Five Reasons Why Peter Capaldi Is Perfect For Doctor Who

By Mark Potter.

ku-xlarge1. He’s a fan

Peter was unveiled as the twelfth Doctor in a specially broadcast live show on BBC1. The programme itself may have been cringe worthy in its presentation but the moment Peter walked out on stage his fan credentials were clear as he thumbed his lapel imitating the gesture made famous by William Hartnell fifty years ago. It was also revealed that he had written a letter to the Radio Times aged fifteen, congratulating the BBC for producing an issue of said publication that celebrated the series tenth anniversary. In the days that followed further instances of Capaldi’s fandom would emerge across the internet including a sketch he drew of Tom Baker for the charity event National Doodle Day in 2010, a typed fanzine page where the teenage Capaldi would wax lyrical about the series title sequence and the technical process involved in creating it alongside glowing praise for sequence designer Bernard Lodge. The last time a huge fan was cast as the Doctor we ended up with David Tennant’s fantastic portrayal and he didn’t do too badly did he?

2. He has appeared in Doctor Who before

Peter made his Doctor Who debut in the 2008 episode The Fires of Pompeii playing marble merchant Caecilius. In a wonderfully subtle performance he shows us a man wanting nothing but the best for his family while he tries to advance his reputation among Roman society. By turns touching and funny Peter grounds his character and gives us a glimpse of how important family is to the common man. The scene towards the end where the Doctor saves Caecilius and his family from the eruption of Mount Vesuvius is a wonderful moment bringing hope amongst tragedy.

One year later Peter would be back on our screens in the Doctor Who spin off series TORCHWOOD: Children of Earth playing Home Office Permanent Secretary John Frobisher. Capaldi could have understandably balked at the idea of playing another political figure as he was riding high with his acclaimed turn as Director of Government Communications Malcolm Tucker in BBC comedy The Thick of It (and its movie spin off In the Loop). However the character he plays here is a million miles away from the foul mouthed Tucker. Frobisher is by turns confident (his reputation as a ladies man) and weasely (check out the way he sucks up to the Prime Minister) and cold blooded (he hands out the order to execute the TORCHWOOD team). Capaldi imbues him with all manner of twitchy mannerisms such as sniffing at his hanky in an involuntary way. As the series progresses and events spiral out of control Frobisher discovers his children are to be sacrificed to the alien threat and in perhaps the most powerful moment in a series packed with scenes that don’t so much pull on the heart strings as wrench them from the viewers’ collective chest he takes his families and then his own life. Proof if it were needed that Capaldi could take the expectations of a character and turn them on their head.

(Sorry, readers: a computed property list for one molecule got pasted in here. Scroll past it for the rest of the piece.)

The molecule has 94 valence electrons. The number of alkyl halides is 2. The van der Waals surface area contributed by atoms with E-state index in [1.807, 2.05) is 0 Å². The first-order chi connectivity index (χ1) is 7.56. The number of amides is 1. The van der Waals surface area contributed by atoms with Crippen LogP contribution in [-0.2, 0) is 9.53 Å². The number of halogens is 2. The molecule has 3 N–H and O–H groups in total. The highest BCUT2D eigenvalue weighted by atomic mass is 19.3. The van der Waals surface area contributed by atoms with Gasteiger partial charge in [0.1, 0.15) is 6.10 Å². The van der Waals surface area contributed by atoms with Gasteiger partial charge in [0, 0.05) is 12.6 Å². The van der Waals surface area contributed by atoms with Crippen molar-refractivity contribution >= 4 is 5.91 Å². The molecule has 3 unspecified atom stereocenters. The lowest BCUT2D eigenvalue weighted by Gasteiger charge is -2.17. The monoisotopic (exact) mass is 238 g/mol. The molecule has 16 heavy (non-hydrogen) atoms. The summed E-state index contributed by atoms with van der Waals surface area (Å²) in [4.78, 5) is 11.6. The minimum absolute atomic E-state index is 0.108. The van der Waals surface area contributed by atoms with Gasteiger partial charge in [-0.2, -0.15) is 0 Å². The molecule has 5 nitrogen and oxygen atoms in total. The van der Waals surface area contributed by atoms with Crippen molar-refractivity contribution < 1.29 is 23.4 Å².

Peter-Capaldi-54323783. Malcolm Tucker

As mentioned above Capaldi is perhaps best known for his portrayal of Malcolm Tucker in the BBC comedy The Thick of It which ran from 2005 to 2012. While he had a solid reputation before, this part would make him a bona fide star and bring kudos from the press and glowing endorsement from real politicians who would praise the series and its stars for the realistic way it presented life in modern Government. Throughout the series Tucker is mainly on the offensive and spends much of his screen time vocally tearing apart various ministers and staff. In the slightly disappointing film spin off In the Loop (in which all the other regular cast appear inexplicably playing different characters which is really jarring to fans of the series) he gets to show a different side to Malcolm after being humiliated by a U.S. official he comes close to tears before snapping back into his familiar anger mode and wreaking revenge ensuring that as always Tucker comes out on top. Capaldi’s acting here is subtle without the need for over the top displays of emotion and he proves how he can take an established character and show a whole new side to them.

4. He’s an Academy Award winner

Think about this, in all future blurb written for Doctor Who it can be billed as starring Oscar winner Peter Capaldi. This adds artistic kudos and can only enhance the popularity of the series. Capaldi won his award in 1995 for a short comic film he wrote and directed, Franz Kafka’s It’s a Wonderful Life, about the famous writer. The film also won a BAFTA award. They are going to run out of space on the back cover of any future DVD and Blu ray box sets with all these awards to list!

5. His age

At the time of casting Peter is 55 years old, the exact same age as William Hartnell was when he took the role back in 1963. This has more to it than a pleasing sense of symmetry though. After two younger incarnations the time is absolutely right to present the Doctor as an older and hopefully more serious man. Many fans thought (myself included) that whoever succeeded David Tennant should have been older but of course we all ate a slice of humble pie when we saw how perfect Matt Smith was. A lot of actors have been fairly vocal in the press in recent years about older actors being overlooked for leading roles so respect to Steven Moffat for not only bucking a trend but casting someone who is so obviously right for the role and refusing to pander to demographics.

So roll on Christmas day when we will bid a fond farewell to Matt Smith and catch our first tantalising glimpse of Peter Capaldi as the twelfth Doctor.
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